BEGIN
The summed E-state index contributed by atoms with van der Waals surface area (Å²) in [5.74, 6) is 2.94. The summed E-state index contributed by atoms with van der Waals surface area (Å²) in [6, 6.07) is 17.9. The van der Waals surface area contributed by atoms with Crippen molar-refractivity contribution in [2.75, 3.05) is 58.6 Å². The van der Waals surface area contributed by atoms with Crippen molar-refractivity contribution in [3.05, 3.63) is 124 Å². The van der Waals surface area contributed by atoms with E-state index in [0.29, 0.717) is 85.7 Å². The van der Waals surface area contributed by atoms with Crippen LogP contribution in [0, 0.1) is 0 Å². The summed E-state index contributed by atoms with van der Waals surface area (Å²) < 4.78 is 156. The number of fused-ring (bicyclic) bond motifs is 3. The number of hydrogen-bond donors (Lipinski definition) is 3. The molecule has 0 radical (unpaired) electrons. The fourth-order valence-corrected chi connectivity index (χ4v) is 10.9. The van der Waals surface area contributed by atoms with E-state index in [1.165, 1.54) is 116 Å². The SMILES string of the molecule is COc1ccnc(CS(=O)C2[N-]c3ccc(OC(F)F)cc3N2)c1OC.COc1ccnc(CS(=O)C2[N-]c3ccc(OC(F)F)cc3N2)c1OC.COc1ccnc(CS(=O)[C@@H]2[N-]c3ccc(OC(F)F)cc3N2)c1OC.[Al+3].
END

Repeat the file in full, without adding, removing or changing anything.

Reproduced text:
The summed E-state index contributed by atoms with van der Waals surface area (Å²) in [5.74, 6) is 2.94. The summed E-state index contributed by atoms with van der Waals surface area (Å²) in [6, 6.07) is 17.9. The van der Waals surface area contributed by atoms with Crippen molar-refractivity contribution in [2.75, 3.05) is 58.6 Å². The van der Waals surface area contributed by atoms with Crippen molar-refractivity contribution in [3.05, 3.63) is 124 Å². The van der Waals surface area contributed by atoms with E-state index in [0.29, 0.717) is 85.7 Å². The van der Waals surface area contributed by atoms with Crippen LogP contribution in [0, 0.1) is 0 Å². The summed E-state index contributed by atoms with van der Waals surface area (Å²) < 4.78 is 156. The number of fused-ring (bicyclic) bond motifs is 3. The number of hydrogen-bond donors (Lipinski definition) is 3. The molecule has 0 radical (unpaired) electrons. The fourth-order valence-corrected chi connectivity index (χ4v) is 10.9. The van der Waals surface area contributed by atoms with E-state index in [1.165, 1.54) is 116 Å². The SMILES string of the molecule is COc1ccnc(CS(=O)C2[N-]c3ccc(OC(F)F)cc3N2)c1OC.COc1ccnc(CS(=O)C2[N-]c3ccc(OC(F)F)cc3N2)c1OC.COc1ccnc(CS(=O)[C@@H]2[N-]c3ccc(OC(F)F)cc3N2)c1OC.[Al+3].